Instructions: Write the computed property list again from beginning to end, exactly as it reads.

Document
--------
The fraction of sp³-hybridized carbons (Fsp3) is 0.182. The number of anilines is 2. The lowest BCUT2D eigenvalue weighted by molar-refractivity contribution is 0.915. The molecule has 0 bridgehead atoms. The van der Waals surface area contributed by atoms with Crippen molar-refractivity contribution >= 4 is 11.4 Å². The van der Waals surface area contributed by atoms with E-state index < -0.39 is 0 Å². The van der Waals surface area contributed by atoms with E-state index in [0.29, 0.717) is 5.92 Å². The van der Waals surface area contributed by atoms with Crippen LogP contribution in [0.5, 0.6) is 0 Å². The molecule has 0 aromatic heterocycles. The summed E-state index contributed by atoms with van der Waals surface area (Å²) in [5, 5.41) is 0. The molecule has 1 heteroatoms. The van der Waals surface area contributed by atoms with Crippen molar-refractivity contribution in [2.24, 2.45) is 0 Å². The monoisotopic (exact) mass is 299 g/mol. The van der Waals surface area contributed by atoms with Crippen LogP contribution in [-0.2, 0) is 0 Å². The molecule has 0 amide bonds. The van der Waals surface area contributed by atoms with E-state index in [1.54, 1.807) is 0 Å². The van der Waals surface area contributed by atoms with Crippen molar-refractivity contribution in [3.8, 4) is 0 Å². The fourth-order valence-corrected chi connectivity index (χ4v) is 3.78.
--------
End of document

The fraction of sp³-hybridized carbons (Fsp3) is 0.182. The number of anilines is 2. The lowest BCUT2D eigenvalue weighted by molar-refractivity contribution is 0.915. The molecule has 0 bridgehead atoms. The van der Waals surface area contributed by atoms with Crippen molar-refractivity contribution >= 4 is 11.4 Å². The van der Waals surface area contributed by atoms with E-state index < -0.39 is 0 Å². The van der Waals surface area contributed by atoms with E-state index in [0.29, 0.717) is 5.92 Å². The van der Waals surface area contributed by atoms with Crippen LogP contribution in [0.5, 0.6) is 0 Å². The molecule has 0 aromatic heterocycles. The summed E-state index contributed by atoms with van der Waals surface area (Å²) in [5, 5.41) is 0. The molecule has 1 heteroatoms. The van der Waals surface area contributed by atoms with Crippen molar-refractivity contribution in [2.24, 2.45) is 0 Å². The monoisotopic (exact) mass is 299 g/mol. The van der Waals surface area contributed by atoms with Crippen LogP contribution in [-0.2, 0) is 0 Å². The molecule has 0 amide bonds. The van der Waals surface area contributed by atoms with E-state index in [1.54, 1.807) is 0 Å². The van der Waals surface area contributed by atoms with Crippen molar-refractivity contribution in [3.8, 4) is 0 Å². The fourth-order valence-corrected chi connectivity index (χ4v) is 3.78.